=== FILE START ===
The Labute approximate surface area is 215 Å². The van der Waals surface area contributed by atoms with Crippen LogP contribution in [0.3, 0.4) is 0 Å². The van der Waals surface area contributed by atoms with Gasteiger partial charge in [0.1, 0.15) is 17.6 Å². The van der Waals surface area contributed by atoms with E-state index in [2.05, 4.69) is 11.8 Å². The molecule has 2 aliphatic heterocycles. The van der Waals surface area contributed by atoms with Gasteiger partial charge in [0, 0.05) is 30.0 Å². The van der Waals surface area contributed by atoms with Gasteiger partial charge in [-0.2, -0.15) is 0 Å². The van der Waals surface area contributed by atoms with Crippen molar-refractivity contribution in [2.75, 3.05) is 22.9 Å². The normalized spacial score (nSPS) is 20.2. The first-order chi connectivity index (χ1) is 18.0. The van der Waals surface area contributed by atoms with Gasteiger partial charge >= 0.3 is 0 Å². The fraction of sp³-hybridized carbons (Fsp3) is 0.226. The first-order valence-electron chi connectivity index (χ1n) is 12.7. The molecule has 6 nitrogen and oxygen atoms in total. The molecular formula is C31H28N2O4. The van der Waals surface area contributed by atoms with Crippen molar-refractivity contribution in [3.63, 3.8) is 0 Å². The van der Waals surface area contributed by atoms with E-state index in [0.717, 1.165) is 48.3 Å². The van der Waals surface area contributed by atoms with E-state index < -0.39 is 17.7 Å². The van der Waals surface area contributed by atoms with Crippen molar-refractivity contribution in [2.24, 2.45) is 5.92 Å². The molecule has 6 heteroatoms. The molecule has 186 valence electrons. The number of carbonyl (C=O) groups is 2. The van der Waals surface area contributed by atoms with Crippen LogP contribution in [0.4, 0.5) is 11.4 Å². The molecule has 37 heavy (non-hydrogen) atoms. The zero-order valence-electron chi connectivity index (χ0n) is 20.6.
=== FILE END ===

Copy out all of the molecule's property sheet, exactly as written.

The Labute approximate surface area is 215 Å². The van der Waals surface area contributed by atoms with Crippen LogP contribution in [0.3, 0.4) is 0 Å². The van der Waals surface area contributed by atoms with Gasteiger partial charge in [0.1, 0.15) is 17.6 Å². The van der Waals surface area contributed by atoms with E-state index in [2.05, 4.69) is 11.8 Å². The molecule has 2 aliphatic heterocycles. The van der Waals surface area contributed by atoms with Gasteiger partial charge in [0, 0.05) is 30.0 Å². The van der Waals surface area contributed by atoms with Gasteiger partial charge in [-0.2, -0.15) is 0 Å². The van der Waals surface area contributed by atoms with Crippen molar-refractivity contribution in [2.75, 3.05) is 22.9 Å². The normalized spacial score (nSPS) is 20.2. The first-order chi connectivity index (χ1) is 18.0. The van der Waals surface area contributed by atoms with Gasteiger partial charge >= 0.3 is 0 Å². The fraction of sp³-hybridized carbons (Fsp3) is 0.226. The first-order valence-electron chi connectivity index (χ1n) is 12.7. The molecule has 6 nitrogen and oxygen atoms in total. The molecular formula is C31H28N2O4. The van der Waals surface area contributed by atoms with Crippen molar-refractivity contribution in [3.63, 3.8) is 0 Å². The van der Waals surface area contributed by atoms with E-state index in [0.717, 1.165) is 48.3 Å². The van der Waals surface area contributed by atoms with E-state index < -0.39 is 17.7 Å². The van der Waals surface area contributed by atoms with Crippen molar-refractivity contribution in [2.24, 2.45) is 5.92 Å². The molecule has 6 heteroatoms. The molecule has 186 valence electrons. The number of carbonyl (C=O) groups is 2. The van der Waals surface area contributed by atoms with Crippen LogP contribution in [0.4, 0.5) is 11.4 Å². The molecule has 37 heavy (non-hydrogen) atoms. The zero-order valence-electron chi connectivity index (χ0n) is 20.6.